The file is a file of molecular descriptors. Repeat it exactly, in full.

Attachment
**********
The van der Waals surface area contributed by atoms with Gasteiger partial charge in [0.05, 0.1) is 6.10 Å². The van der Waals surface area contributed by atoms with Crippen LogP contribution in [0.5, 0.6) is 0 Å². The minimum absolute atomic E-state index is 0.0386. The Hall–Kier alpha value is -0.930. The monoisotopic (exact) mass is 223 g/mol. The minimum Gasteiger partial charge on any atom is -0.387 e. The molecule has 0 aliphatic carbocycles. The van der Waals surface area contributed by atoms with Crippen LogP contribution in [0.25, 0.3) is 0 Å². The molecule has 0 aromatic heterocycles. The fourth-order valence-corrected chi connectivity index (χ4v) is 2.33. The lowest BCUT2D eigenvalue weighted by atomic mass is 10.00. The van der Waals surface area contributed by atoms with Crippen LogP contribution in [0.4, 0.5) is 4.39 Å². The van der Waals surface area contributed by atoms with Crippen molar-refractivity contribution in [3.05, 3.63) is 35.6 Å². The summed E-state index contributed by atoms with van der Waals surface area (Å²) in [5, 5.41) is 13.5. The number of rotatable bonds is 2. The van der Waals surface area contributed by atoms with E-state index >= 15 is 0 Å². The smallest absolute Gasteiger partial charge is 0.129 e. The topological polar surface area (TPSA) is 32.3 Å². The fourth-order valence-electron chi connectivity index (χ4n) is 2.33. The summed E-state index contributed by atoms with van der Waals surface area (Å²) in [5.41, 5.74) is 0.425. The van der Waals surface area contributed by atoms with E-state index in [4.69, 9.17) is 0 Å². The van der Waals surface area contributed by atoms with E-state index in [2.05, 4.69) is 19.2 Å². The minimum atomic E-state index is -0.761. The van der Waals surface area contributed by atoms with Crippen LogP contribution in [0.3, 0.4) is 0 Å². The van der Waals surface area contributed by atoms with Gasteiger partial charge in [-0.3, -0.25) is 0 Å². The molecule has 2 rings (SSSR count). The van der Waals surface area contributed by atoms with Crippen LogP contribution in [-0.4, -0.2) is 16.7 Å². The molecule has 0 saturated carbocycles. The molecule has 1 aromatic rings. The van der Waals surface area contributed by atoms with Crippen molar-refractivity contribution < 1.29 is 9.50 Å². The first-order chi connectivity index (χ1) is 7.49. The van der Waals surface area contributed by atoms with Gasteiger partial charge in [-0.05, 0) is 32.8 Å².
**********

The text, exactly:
The van der Waals surface area contributed by atoms with Gasteiger partial charge in [0.05, 0.1) is 6.10 Å². The van der Waals surface area contributed by atoms with Crippen LogP contribution in [0.5, 0.6) is 0 Å². The minimum absolute atomic E-state index is 0.0386. The Hall–Kier alpha value is -0.930. The monoisotopic (exact) mass is 223 g/mol. The minimum Gasteiger partial charge on any atom is -0.387 e. The molecule has 0 aliphatic carbocycles. The van der Waals surface area contributed by atoms with Crippen LogP contribution in [0.25, 0.3) is 0 Å². The molecule has 0 aromatic heterocycles. The fourth-order valence-corrected chi connectivity index (χ4v) is 2.33. The lowest BCUT2D eigenvalue weighted by atomic mass is 10.00. The van der Waals surface area contributed by atoms with Crippen LogP contribution in [0.4, 0.5) is 4.39 Å². The van der Waals surface area contributed by atoms with Crippen molar-refractivity contribution in [3.05, 3.63) is 35.6 Å². The summed E-state index contributed by atoms with van der Waals surface area (Å²) in [5, 5.41) is 13.5. The number of rotatable bonds is 2. The van der Waals surface area contributed by atoms with E-state index >= 15 is 0 Å². The smallest absolute Gasteiger partial charge is 0.129 e. The topological polar surface area (TPSA) is 32.3 Å². The fourth-order valence-electron chi connectivity index (χ4n) is 2.33. The summed E-state index contributed by atoms with van der Waals surface area (Å²) in [5.41, 5.74) is 0.425. The van der Waals surface area contributed by atoms with E-state index in [4.69, 9.17) is 0 Å². The van der Waals surface area contributed by atoms with E-state index in [2.05, 4.69) is 19.2 Å². The minimum atomic E-state index is -0.761. The van der Waals surface area contributed by atoms with Crippen LogP contribution in [0.3, 0.4) is 0 Å². The van der Waals surface area contributed by atoms with Gasteiger partial charge in [-0.3, -0.25) is 0 Å². The molecule has 2 rings (SSSR count). The van der Waals surface area contributed by atoms with Crippen LogP contribution in [-0.4, -0.2) is 16.7 Å². The molecule has 0 saturated carbocycles. The molecule has 1 aromatic rings. The van der Waals surface area contributed by atoms with Crippen molar-refractivity contribution < 1.29 is 9.50 Å². The first-order chi connectivity index (χ1) is 7.49. The van der Waals surface area contributed by atoms with Gasteiger partial charge in [-0.05, 0) is 32.8 Å².